All the patients were subjected to clinical periodontal examination by a single examiner. The clinical probing measurements that are PD, clinical attachment level (CAL) and gingival recession (GR) were measured using a "University of North Carolina - 15" periodontal probe. 3 teeth/quadrant were selected and the deepest site was recorded of each tooth. Custom made acrylic stents were prepared on study models and an indelible marker was used to record the location as well as the direction of probing to standardize the probe angulation in two dimensions [Figure 2]. The recordings were repeated at 3 months and 6 months. The reference point for measuring the attachment level was the cemento-enamel junction.
Figure 2: Recording of clinical parameters using a customized occlusal stent

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Plaque index (PI) [21] and gingival index (GI) [22] were calculated at baseline, followed by posttreatment at 3 months and 6 months recall visits. The average of the mesio-buccal, facial, disto-buccal, and lingual values was considered as the index value per tooth.

In addition, tooth mobility (TM) was assessed at baseline, 3 months and 6 months using the Miller's index. [23] Radiographs were taken at baseline and 6 months postoperatively and assessed for changes in the bone to rule out any detrimental effect of the laser used in close proximity to the bone. Procedural pain experience of the patient was recorded objectively using a visual analog scale (VAS), [24] a 10 cm scale, which had markings from 0 to 10 depicting the pain intensity from minimal to maximal. In addition, the development of other complications such as necrosis, swelling, bleeding, delayed healing, infection, and scar formation was checked for and noted 1-week postoperatively.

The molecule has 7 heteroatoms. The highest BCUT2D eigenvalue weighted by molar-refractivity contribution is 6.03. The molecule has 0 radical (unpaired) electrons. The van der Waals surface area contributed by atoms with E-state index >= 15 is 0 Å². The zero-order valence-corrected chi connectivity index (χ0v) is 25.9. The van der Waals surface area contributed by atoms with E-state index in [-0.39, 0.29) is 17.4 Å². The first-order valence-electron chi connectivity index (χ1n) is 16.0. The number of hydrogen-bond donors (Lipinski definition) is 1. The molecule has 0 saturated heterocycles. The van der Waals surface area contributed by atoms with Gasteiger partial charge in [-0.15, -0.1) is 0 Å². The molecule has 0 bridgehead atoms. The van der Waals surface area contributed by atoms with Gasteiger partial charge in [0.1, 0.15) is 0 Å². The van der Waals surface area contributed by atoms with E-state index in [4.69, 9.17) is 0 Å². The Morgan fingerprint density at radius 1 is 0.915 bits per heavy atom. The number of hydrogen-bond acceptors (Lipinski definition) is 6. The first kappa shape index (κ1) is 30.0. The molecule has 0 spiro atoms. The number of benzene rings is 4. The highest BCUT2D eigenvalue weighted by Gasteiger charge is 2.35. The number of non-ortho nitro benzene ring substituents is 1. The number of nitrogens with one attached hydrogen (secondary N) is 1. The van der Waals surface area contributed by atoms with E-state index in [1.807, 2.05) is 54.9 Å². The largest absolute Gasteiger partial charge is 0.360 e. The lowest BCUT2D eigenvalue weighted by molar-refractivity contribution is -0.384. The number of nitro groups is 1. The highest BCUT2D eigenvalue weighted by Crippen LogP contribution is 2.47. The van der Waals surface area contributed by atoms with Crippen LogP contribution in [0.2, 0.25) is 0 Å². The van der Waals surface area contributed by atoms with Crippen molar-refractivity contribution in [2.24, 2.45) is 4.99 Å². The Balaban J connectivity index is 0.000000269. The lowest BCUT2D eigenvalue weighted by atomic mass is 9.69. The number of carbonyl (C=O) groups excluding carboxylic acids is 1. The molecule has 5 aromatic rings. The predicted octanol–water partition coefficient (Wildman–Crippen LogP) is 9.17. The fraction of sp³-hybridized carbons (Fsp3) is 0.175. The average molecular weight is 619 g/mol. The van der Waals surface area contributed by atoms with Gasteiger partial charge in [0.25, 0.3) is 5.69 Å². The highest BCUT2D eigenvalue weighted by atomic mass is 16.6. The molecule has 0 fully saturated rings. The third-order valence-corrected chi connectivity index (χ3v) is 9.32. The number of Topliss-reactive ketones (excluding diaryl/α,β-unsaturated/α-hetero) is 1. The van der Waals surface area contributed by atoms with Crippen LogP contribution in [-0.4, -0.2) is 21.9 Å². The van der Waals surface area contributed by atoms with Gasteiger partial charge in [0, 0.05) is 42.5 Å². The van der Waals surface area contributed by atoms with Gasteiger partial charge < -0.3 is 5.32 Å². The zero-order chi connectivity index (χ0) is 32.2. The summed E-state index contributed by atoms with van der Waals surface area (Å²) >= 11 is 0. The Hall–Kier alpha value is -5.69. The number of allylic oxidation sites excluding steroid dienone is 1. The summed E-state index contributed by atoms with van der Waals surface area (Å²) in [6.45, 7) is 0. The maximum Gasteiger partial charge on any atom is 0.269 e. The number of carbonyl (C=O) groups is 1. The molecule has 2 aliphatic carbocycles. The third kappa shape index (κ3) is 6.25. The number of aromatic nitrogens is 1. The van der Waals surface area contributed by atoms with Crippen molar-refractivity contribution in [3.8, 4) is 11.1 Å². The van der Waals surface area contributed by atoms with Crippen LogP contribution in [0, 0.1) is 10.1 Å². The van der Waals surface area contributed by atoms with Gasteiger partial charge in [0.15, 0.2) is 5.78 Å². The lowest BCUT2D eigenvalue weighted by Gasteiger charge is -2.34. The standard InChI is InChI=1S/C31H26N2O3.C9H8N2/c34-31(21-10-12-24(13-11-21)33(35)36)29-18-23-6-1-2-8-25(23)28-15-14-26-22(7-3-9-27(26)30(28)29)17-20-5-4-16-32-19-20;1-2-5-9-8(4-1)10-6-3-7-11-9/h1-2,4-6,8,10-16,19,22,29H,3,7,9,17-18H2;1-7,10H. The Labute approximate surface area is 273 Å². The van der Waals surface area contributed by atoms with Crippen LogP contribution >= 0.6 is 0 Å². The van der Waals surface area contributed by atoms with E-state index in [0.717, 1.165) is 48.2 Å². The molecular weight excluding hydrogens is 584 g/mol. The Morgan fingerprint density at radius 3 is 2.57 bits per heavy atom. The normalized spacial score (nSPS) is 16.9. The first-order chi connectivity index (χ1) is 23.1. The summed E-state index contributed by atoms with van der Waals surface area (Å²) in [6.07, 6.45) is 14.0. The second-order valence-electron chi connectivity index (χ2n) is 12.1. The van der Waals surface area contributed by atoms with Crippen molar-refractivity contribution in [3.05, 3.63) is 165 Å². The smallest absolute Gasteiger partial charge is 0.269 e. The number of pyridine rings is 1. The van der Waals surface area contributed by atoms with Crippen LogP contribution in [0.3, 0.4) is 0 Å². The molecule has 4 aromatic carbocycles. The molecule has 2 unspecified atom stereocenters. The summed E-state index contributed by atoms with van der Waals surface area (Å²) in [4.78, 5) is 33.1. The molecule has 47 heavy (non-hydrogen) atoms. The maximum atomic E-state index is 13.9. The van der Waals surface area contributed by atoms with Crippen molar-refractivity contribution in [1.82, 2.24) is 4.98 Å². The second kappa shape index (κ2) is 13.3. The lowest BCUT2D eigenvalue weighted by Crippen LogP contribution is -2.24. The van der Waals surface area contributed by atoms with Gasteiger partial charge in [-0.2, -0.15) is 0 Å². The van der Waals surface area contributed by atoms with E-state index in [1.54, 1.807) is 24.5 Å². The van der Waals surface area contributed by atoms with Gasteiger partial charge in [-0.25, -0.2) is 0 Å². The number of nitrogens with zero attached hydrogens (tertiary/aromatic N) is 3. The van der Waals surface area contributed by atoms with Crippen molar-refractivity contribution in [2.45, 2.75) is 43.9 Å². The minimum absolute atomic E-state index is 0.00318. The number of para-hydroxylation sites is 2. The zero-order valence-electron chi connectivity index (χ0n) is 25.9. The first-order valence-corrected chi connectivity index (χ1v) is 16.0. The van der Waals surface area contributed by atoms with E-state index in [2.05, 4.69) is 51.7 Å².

Periodontal surgery

The surgical procedures were performed by a single operator. The control quadrant OFD procedure was first performed. Two weeks later the test side surgery was performed similarly with diode laser irradiation of the inner lining of the flap.

The modified Widman flap technique was used. [25] Meticulous defect debridement and root planning were carried out using curettes.

In the test group, a 940 nm diode laser unit (having a maximum power output of 7 W) was used with a 7 mm long, 300 micron diameter, and disposable fiber-optic tip for energy delivery to the site [Figure 3].
Figure 3: 940 nm portable diode laser unit with fibre-optic delivery system

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The laser at power of 1.5 W in contact mode was used by placing the fiber-optic tip at a 45° angle to the inner aspect of the flap, avoiding directing it toward the bone and teeth [Figure 4]. Horizontal overlapping strokes were used on the inner lining of both facial and palatal flaps for about 10 s in relation to each tooth. Following this, the site was irrigated with normal saline. High volume suction apparatus was additionally used to clear the field and the tip debris was removed with a moistened cotton swab. The prelasing and postlasing appearance of the tissue can be appreciated in [Figure 5] and [Figure 6], respectively showing the light brownish appearance of the tissue and a bloodless field postlasing.